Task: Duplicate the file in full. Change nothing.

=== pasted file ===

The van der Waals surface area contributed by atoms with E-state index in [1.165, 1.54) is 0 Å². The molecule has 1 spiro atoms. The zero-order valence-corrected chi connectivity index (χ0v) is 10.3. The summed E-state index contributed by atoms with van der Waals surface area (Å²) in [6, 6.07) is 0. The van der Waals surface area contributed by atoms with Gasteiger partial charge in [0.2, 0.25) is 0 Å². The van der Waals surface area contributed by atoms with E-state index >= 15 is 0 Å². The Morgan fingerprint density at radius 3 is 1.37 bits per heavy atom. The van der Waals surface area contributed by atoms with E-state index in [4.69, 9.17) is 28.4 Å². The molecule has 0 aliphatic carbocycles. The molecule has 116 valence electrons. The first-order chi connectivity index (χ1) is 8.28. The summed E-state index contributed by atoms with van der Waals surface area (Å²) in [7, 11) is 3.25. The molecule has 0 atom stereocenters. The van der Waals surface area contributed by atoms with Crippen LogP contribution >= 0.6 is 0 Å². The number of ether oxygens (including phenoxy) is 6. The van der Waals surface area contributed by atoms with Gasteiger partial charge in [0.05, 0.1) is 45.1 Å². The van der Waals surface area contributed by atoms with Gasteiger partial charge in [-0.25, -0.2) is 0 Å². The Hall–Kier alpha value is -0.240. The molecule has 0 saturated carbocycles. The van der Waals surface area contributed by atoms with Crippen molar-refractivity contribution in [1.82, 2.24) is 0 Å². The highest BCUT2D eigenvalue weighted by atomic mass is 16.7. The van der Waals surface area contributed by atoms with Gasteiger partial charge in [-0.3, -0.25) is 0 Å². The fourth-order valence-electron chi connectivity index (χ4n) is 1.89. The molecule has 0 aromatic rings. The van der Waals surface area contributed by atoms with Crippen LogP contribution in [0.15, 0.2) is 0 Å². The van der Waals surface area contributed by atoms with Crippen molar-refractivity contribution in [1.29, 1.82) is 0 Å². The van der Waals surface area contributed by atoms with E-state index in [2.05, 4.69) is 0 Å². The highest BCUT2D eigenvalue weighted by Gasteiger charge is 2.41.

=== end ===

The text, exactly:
The van der Waals surface area contributed by atoms with E-state index in [1.165, 1.54) is 0 Å². The molecule has 1 spiro atoms. The zero-order valence-corrected chi connectivity index (χ0v) is 10.3. The summed E-state index contributed by atoms with van der Waals surface area (Å²) in [6, 6.07) is 0. The van der Waals surface area contributed by atoms with Gasteiger partial charge in [0.2, 0.25) is 0 Å². The van der Waals surface area contributed by atoms with E-state index >= 15 is 0 Å². The Morgan fingerprint density at radius 3 is 1.37 bits per heavy atom. The van der Waals surface area contributed by atoms with E-state index in [4.69, 9.17) is 28.4 Å². The molecule has 0 aliphatic carbocycles. The molecule has 116 valence electrons. The first-order chi connectivity index (χ1) is 8.28. The summed E-state index contributed by atoms with van der Waals surface area (Å²) in [7, 11) is 3.25. The molecule has 0 atom stereocenters. The van der Waals surface area contributed by atoms with Crippen LogP contribution >= 0.6 is 0 Å². The number of ether oxygens (including phenoxy) is 6. The van der Waals surface area contributed by atoms with Gasteiger partial charge in [0.05, 0.1) is 45.1 Å². The van der Waals surface area contributed by atoms with Gasteiger partial charge in [-0.25, -0.2) is 0 Å². The Hall–Kier alpha value is -0.240. The molecule has 0 saturated carbocycles. The van der Waals surface area contributed by atoms with Crippen molar-refractivity contribution in [1.82, 2.24) is 0 Å². The highest BCUT2D eigenvalue weighted by atomic mass is 16.7. The van der Waals surface area contributed by atoms with Gasteiger partial charge in [-0.3, -0.25) is 0 Å². The fourth-order valence-electron chi connectivity index (χ4n) is 1.89. The molecule has 0 aromatic rings. The van der Waals surface area contributed by atoms with Crippen LogP contribution in [0.15, 0.2) is 0 Å². The van der Waals surface area contributed by atoms with Crippen molar-refractivity contribution in [1.29, 1.82) is 0 Å². The van der Waals surface area contributed by atoms with E-state index in [2.05, 4.69) is 0 Å². The highest BCUT2D eigenvalue weighted by Gasteiger charge is 2.41.